Here's a look at some stories, people, and things to watch this year, in no particular order:
Post Canada Winter Games second-thoughts: This ugly thing may well wait to rear its head in 2016 but it's coming - the only question is the volume and the viciousness of what will be said.
So far, the naysayers have been hushed by the hubbub surrounding the sporting event but the potholes are too large and too prevalent in this city for them to stay silent forever on a projected $15 million price tab for the Games. Proponents will point out many of those dollars were matched by both the provincial and federal government as well as the private sector but past that they'll be forced to cite vaguer benefits such as hoped-for millions spent by visitors to the city during the games, investment possibilities, marketing buzz and "legacies."
The Roman satirist Juvenal wrote scathingly of the power of "bread and circuses." It remains to be seen if the biggest circus this city has ever seen will be enough the satisfy those who hunger for better roads and sewers.
Susan Scott: There are other councillors to watch. Garth Frizzell made like Emile Zola and singlehandedly framed the mayoral race with a letter on leadership that said twice as much between the lines. Newcomer Jillian Merrick is only a few union dollars short of being a latter-day Jefferson Smith.
But the most interesting is Scott, who could play a couple of classical roles in Lyn Hall's first term as mayor as a little of bit of Cassandra, a little bit of the ghost at the feast. The wife of Charles Scott, one of the organizers behind Hall rival Don Zurowski's bid for the mayor's chair, Scott, with Albert Koehler, is one of the two councillors who did not receive an endorsement from the North Central Labour Council of B.C. and the resulting tacit blessing from organized labour. While it would be a bit much to cast her as Brian Skakun meets Rand Paul, she could form a natural right-leaning Official Opposition with Koehler that could provide a few (welcome) notes of discord.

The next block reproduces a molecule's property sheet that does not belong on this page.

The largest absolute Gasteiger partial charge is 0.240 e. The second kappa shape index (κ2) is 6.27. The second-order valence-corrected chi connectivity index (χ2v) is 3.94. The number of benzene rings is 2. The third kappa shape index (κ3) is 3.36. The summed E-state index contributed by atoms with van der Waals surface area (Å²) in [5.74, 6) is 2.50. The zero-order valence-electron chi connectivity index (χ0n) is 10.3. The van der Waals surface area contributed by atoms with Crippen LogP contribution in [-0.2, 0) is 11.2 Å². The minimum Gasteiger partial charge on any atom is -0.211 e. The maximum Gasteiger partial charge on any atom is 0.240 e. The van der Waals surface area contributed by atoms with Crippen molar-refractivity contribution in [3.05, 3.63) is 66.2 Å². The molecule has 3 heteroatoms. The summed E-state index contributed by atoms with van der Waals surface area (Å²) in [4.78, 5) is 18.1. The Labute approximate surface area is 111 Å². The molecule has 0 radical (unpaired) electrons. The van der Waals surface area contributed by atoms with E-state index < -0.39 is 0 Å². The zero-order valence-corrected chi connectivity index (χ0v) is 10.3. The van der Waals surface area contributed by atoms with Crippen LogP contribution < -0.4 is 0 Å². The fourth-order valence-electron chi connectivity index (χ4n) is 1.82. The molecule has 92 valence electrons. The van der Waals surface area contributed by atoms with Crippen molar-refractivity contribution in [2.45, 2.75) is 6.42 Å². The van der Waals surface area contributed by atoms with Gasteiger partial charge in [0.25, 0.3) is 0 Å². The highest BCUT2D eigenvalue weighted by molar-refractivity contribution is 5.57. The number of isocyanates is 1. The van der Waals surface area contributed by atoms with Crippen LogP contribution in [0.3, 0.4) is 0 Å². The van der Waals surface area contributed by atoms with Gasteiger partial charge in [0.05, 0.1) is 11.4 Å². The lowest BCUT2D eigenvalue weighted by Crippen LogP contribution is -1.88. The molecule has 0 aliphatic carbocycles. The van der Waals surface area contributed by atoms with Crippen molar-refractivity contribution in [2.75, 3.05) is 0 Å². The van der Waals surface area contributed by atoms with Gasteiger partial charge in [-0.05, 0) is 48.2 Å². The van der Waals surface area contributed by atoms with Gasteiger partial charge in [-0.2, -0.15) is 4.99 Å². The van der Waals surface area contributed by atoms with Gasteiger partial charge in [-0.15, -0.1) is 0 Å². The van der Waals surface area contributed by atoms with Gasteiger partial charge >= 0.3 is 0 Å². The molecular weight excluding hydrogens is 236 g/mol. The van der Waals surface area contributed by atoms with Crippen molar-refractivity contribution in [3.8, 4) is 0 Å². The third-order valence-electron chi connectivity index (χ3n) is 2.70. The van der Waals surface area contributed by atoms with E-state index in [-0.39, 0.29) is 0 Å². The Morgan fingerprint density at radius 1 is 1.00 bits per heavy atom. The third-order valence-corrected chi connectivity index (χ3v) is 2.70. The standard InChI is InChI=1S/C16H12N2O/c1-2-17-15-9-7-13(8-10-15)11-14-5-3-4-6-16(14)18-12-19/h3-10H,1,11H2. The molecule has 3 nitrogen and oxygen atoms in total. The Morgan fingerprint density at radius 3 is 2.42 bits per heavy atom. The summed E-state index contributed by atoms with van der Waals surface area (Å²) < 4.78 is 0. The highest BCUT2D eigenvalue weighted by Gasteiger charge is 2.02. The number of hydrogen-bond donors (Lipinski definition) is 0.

Beth James: A little of the previous item and the majority of this one were culled from an editorial by managing editor Neil Godbout. The editorial pointed out that, bar the aforementioned Games, the fate of city manager Beth James could be Mayor Lyn Hall and council's primary dilemma in their first year.
James' position is vulnerable because she is a powerful symbol of outgoing Mayor Shari Green's troubled reign. While she was the unanimous choice of council, James was the perfect medium for Green's message of grim-faced, hold-the-line conservatism, touting several years as a high-level bureaucrat in the B.C. Liberal government and a private-sector stint as a management consultant. She also grabbed the horns of Green's much-maligned, much-questioned core services review and, when she took the job in May 2013, effectively re-wrote and overhauled, with the help of city staff, an effort based on a previous $350,000 KPMG report